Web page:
If you have just purchased a new monitor or a TV, and you’re confused with all the different connector ports you see at the back of your display – fret not, because we’ll get behind each port and all of its relevant versions.
You’ll know what cables and ports you can or cannot use as well as which one you should use and which one to avoid if you have more options. You will be able to connect your display appropriately in no time and enjoy the best image quality possible.
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HDMI (High-Definition Multimedia Interface)
HDMI is the most versatile and widespread display connector which you can find in most of the modern displays. You’ll find it in all modern TVs, monitors, and graphics cards – but not all of them are equally efficient.
The most common HDMI 1.4 is the most popular for non-4K-capable displays. It can deliver up to 2560×1600 screen resolution at 75Hz as well as 144Hz at 1920×1080, which is very popular amongst competitive PC gamers.
The HDMI 1.3 supports 144Hz at 1080p as well, but the older HDMI versions (from 1.0 to 1.2) max out at 1920×1200 at 60Hz.
Therefore, all of the present-day displays feature at least HDMI 1.4, which boasts multi-channel audio support, can carry Ethernet data, and deliver superior color depth. It can also support 4K resolution, but only up to 30Hz. Moreover, the HDMI 1.4 doesn’t support 21:9 ultra-wide video nor 3D stereoscopic format.
This is where the HDMI 2.0 kicks in, which further expands the color depth and adds smoothness to 4K via 60Hz support. It also adds support for the 21:9 aspect ratio and 3D stereoscopic format. Additionally, the HDMI 2.0 allows for 1440p at 144Hz and 1080p at 240Hz. Both 1.4 and 2.0 versions support the adaptive-sync i.e., AMD FreeSync technology.
HDMI 2.0a adds support for HDR (High Dynamic Range), while HDMI 2.0b features the advanced HDR10 format and HLG standard support.
HDMI 2.1 is scheduled for release in December 2017. It will add support for Dynamic HDR, 4K at 120Hz, and even 8K at 120Hz. The dynamic HDR and the upgraded adaptive-sync technology (FreeSync 2) will work with the existing cables, while for 4K and 8K at 120Hz, you’ll need new 48G cables.
Unlike HDMI, DisplayPort can only be found in modern monitors and very rarely in TVs. Nowadays, the DisplayPort 1.2 version is relevant and mandatory for gaming monitors with Nvidia G-Sync variable refresh rate technology. While FreeSync can work with both HDMI and DP (v1.2a), Nvidia exclusively requires the DisplayPort connector.
The effective bandwidth of the DisplayPort 1.2 amounts to 17.28 Gbit/s in HBR2 (High Bit Rate 2) mode allowing for wide color gamut support and high resolution/refresh rates up to 4K at 75Hz. DisplayPort also offers the ability of multiple video streams through daisy-chaining i.e., DisplayPort-Out.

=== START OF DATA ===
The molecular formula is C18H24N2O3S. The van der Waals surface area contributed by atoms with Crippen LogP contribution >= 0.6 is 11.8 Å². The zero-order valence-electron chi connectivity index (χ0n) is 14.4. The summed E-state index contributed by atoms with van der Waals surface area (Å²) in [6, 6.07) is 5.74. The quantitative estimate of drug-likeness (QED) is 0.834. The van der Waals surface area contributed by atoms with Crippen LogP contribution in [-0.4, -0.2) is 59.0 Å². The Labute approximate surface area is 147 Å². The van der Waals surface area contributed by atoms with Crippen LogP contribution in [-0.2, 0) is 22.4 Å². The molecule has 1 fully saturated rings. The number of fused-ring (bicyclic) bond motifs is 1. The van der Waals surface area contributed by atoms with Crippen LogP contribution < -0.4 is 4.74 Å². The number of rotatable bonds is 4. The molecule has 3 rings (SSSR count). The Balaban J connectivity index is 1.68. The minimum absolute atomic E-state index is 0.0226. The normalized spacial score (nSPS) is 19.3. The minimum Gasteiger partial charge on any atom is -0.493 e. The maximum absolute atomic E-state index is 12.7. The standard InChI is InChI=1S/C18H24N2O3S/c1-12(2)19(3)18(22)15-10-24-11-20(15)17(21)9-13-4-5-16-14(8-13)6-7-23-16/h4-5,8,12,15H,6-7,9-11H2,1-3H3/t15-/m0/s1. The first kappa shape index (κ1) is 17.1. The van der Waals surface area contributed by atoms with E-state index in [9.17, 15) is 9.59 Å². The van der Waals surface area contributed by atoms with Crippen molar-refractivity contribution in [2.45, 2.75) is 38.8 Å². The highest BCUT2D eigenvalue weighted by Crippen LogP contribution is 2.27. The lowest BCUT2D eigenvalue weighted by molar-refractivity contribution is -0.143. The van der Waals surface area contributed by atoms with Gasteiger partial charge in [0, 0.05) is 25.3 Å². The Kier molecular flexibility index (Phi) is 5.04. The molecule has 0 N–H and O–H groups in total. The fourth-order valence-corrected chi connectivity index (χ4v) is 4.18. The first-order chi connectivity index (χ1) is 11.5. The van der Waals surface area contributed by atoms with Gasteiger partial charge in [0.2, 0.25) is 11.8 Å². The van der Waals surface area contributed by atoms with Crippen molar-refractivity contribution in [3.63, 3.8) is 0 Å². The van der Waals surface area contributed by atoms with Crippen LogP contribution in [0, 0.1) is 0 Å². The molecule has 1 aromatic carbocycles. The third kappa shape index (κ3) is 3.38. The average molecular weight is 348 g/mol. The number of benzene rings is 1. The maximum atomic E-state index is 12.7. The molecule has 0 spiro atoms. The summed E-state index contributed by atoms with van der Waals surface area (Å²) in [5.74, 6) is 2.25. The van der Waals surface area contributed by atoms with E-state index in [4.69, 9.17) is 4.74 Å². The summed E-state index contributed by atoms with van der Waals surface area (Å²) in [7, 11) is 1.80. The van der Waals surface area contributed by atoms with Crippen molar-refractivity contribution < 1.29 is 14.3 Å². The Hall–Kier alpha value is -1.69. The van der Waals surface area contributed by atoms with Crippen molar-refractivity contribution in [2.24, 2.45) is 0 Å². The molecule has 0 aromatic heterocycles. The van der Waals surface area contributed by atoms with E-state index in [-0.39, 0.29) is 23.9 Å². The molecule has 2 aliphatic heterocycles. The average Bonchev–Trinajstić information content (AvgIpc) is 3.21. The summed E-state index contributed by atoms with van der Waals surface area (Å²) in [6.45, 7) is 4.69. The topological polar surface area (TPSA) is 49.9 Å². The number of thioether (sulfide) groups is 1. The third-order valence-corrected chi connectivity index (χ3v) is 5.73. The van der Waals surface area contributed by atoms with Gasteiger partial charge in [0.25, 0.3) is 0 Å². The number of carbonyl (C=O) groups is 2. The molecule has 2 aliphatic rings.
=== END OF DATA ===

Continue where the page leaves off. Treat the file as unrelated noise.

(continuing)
The less widespread DisplayPort version 1.3 increases the bandwidth to 25.82 Gbit/s, which is sufficient for 4K at 120Hz, 5K at 60Hz, and 8K at 30Hz. Via the MST (Multi-Stream Transport), you can daisy-chain up to two 4K UHD displays, or four WQHD+ resolution (2560×1600) monitors at 60Hz.
The latest DisplayPort version 1.4 adds support for HDR10 format and Rec2020 color gamut as well as 8K HDR at 60Hz and 4K HDR at 120Hz by using DSC (Display Stream Compression) encoding with 3:1 compression ratio.
Mini-DisplayPort can be found on certain Apple computers and PC notebooks. These ports support up to 2560×1600 or 4096×2160 resolution depending on the version of the implemented DisplayPort. You can also get mDP to VGA, DVI, or HDMI adapters. Apple’s ThunderBolt connector is backward-compatible with mDP and can be recognized by the small lightning icon on the cable connector.
DVI (Digital Visual Interface)
You can find DVI ports on almost every monitor and graphics cards including those integrated on PC motherboards. There are three different DVI ports: DVI-A for the analog video signal, DVI-D for digital, and DVI-I (integrated) for both. Just like VGA, Single-Link DVI is limited to 1920×1200 at 60Hz.
The main perk of the DVI port is the fact that it is quite widespread and versatile, meaning that you can convert it to both VGA and HDMI by using proper adapters. It’s particularly useful when you need to connect an extra monitor to your computer as it gives you many options if you have limited ports on your GPU or the displays.
Dual-Link DVI ports contain additional pins and can support resolutions up to 2560×1600 at 60Hz and 1920×1080 at 144Hz for gaming. Although most of the DVI connectors can’t transfer sound, some newer GPUs will allow for DVI to output sound. In comparison to the HDMI 1.4, the DVI port has inferior color gamut and overall performance. So, if you can, use the HDMI instead of DVI.
VGA (Video Graphics Array)
VGA, also frequently referred to as ‘D-Sub’ connector, carries analog video signals which should be avoided. Though VGA can easily support 1920×1200 resolution at 60Hz – if you have the opportunity, use a DVI-D or an HDMI port instead. For multi-monitor setups, it will do the work if you have no other options. In fact, the difference in the image quality is practically invisible, but other factors can cause some inconvenience such as cable length, digital conversion, wire gauge, etc.
Keep in mind that 1920×1080 screen resolution at 60Hz, for example, will look exactly the same no matter whether you’ve connected your display via the DVI-D, DisplayPort, or HDMI port. So, the image won’t get nicer even if you use better and more expensive cables (excluding VGA).
Therefore, use the cables that come included with your graphics card or display, and before getting a new cable or adapter, check whether both of your devices support the resolution/refresh rate you’re trying to achieve.